Demography of Australia
The Unit focusses much of its work on analysing and monitoring the changing demography of Australia with a particular focus on population ageing. Often this work is comparative with other OECD countries and has a strong policy orientation. Unit members are frequently consulted on how demography affects the Australian economy and society and many studies have been completed for the Australian Government and for governments at lower levels. The work focuses upon three broad areas:
- Australian demographic trends
- Immigration: demography, economy and settlement
- Population ageing
The group closely monitors and publishes on demographic trends in Australia including birth rates, death rates, rates of internal and international migration, the age structure and other important characteristics of the population and population growth in cities and regions. In the recent past, this knowledge has been used in our projected estimates of housing demand for the Australian Government and for the New South Wales Government. We provide advice to governments at all levels on population matters and, in 2017, have been part of the Independent Assurance Panel for the 2016 Census. We are often asked to speak on population issues at business, academic and community events.
In our work on immigration and its demographic, economic and social consequences, we have a long record of policy work in association with Australian governments. The constant level of the Australian migration programme over the past six years is based on modelling work that we conducted for successive Australian governments. A central interest is how immigration affects the labour force and the ageing of the population and how, in turn, these affect GDP per capita. We also research the various pathways of migration to Australia (skilled permanent, skilled temporary, family, refugee, New Zealand, students and working holiday makers) and how each contributes to the Australian economy and society. We have researched settlement outcomes for immigrants and their children and ethnic concentrations.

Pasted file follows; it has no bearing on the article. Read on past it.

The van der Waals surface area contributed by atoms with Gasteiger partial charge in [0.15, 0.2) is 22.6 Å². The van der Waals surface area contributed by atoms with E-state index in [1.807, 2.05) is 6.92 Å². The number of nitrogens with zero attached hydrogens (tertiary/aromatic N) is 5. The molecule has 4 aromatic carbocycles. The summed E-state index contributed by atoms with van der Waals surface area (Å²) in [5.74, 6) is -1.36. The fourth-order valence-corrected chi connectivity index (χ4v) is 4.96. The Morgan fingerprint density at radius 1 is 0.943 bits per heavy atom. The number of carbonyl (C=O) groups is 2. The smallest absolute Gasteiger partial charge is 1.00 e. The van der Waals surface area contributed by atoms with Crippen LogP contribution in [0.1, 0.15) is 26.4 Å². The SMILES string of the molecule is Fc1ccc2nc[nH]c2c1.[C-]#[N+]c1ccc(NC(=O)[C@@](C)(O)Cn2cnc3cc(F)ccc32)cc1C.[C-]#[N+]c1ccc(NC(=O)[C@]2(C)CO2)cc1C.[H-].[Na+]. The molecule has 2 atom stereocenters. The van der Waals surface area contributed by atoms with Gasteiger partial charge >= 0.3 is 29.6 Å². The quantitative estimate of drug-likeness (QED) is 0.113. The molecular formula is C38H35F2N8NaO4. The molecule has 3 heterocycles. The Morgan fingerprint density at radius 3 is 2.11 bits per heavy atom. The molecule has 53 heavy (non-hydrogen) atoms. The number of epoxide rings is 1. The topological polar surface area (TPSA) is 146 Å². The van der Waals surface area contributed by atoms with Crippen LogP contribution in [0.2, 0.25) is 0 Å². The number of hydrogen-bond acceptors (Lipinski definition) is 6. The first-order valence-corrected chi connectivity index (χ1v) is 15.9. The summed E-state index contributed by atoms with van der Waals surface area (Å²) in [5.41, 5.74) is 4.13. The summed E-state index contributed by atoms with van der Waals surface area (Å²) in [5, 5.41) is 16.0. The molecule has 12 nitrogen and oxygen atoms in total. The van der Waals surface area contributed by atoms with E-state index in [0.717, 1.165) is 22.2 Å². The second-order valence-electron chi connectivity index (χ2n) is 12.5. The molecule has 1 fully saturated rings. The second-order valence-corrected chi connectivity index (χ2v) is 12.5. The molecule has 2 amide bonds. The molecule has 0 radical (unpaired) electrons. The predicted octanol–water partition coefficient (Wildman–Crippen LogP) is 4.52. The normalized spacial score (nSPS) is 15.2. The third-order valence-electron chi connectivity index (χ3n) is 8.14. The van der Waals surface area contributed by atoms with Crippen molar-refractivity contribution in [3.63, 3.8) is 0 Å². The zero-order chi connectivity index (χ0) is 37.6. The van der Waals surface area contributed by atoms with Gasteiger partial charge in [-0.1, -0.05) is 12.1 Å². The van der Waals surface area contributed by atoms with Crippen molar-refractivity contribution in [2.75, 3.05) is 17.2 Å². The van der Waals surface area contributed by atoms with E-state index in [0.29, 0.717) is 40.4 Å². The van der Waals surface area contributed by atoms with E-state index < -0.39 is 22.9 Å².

As part of the Australian Research Council’s Centre of Excellence in Population Ageing Research, we monitor population ageing in Australia and its regions. We examine trends and differentials in older age labour force participation. In cooperation with the international programme, we produce National Transfer Accounts for Australia (see specific reference). Following each census, we produce the RADAR, free-source database which provides information on labour force participation, living arrangements and need for care among older Australians by selected characteristics at various levels of geography.
Professor Peter McDonald (Unit Head)
Australian Research Council’s Centre of Excellence in Population Ageing Research